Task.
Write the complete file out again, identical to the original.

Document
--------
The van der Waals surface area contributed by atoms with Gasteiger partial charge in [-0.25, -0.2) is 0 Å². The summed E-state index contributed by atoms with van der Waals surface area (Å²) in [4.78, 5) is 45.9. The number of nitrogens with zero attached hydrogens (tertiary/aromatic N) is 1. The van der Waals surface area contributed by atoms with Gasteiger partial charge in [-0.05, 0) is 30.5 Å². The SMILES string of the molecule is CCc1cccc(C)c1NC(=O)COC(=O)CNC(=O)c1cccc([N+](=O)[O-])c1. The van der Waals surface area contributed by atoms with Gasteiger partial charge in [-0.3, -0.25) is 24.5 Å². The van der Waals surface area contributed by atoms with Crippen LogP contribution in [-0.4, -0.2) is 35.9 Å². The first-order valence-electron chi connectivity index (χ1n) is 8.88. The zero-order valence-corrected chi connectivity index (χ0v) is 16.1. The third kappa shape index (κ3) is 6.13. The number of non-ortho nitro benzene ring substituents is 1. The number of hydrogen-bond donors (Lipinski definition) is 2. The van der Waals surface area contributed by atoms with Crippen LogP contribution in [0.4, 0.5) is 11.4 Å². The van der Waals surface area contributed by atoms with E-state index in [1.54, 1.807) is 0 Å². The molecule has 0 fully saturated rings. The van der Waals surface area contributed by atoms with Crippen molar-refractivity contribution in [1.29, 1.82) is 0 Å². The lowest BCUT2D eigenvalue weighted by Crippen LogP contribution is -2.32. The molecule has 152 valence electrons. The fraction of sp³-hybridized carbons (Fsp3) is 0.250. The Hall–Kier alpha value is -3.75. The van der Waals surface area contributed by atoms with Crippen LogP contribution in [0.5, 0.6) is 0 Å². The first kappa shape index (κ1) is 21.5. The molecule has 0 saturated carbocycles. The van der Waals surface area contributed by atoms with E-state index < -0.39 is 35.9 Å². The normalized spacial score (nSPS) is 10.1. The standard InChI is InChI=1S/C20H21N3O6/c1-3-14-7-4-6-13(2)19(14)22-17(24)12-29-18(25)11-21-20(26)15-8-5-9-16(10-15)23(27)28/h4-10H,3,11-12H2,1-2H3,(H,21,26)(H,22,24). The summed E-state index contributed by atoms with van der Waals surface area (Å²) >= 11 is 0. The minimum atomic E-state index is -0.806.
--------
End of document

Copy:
The van der Waals surface area contributed by atoms with Gasteiger partial charge in [-0.25, -0.2) is 0 Å². The summed E-state index contributed by atoms with van der Waals surface area (Å²) in [4.78, 5) is 45.9. The number of nitrogens with zero attached hydrogens (tertiary/aromatic N) is 1. The van der Waals surface area contributed by atoms with Gasteiger partial charge in [-0.05, 0) is 30.5 Å². The SMILES string of the molecule is CCc1cccc(C)c1NC(=O)COC(=O)CNC(=O)c1cccc([N+](=O)[O-])c1. The van der Waals surface area contributed by atoms with Gasteiger partial charge in [-0.3, -0.25) is 24.5 Å². The van der Waals surface area contributed by atoms with Crippen LogP contribution in [-0.4, -0.2) is 35.9 Å². The first-order valence-electron chi connectivity index (χ1n) is 8.88. The zero-order valence-corrected chi connectivity index (χ0v) is 16.1. The third kappa shape index (κ3) is 6.13. The number of non-ortho nitro benzene ring substituents is 1. The number of hydrogen-bond donors (Lipinski definition) is 2. The van der Waals surface area contributed by atoms with Crippen LogP contribution in [0.4, 0.5) is 11.4 Å². The van der Waals surface area contributed by atoms with E-state index in [1.54, 1.807) is 0 Å². The molecule has 0 fully saturated rings. The van der Waals surface area contributed by atoms with Crippen molar-refractivity contribution in [1.29, 1.82) is 0 Å². The lowest BCUT2D eigenvalue weighted by Crippen LogP contribution is -2.32. The molecule has 152 valence electrons. The fraction of sp³-hybridized carbons (Fsp3) is 0.250. The Hall–Kier alpha value is -3.75. The van der Waals surface area contributed by atoms with Crippen LogP contribution in [0.5, 0.6) is 0 Å². The first kappa shape index (κ1) is 21.5. The molecule has 0 saturated carbocycles. The van der Waals surface area contributed by atoms with E-state index < -0.39 is 35.9 Å². The normalized spacial score (nSPS) is 10.1. The standard InChI is InChI=1S/C20H21N3O6/c1-3-14-7-4-6-13(2)19(14)22-17(24)12-29-18(25)11-21-20(26)15-8-5-9-16(10-15)23(27)28/h4-10H,3,11-12H2,1-2H3,(H,21,26)(H,22,24). The summed E-state index contributed by atoms with van der Waals surface area (Å²) >= 11 is 0. The minimum atomic E-state index is -0.806.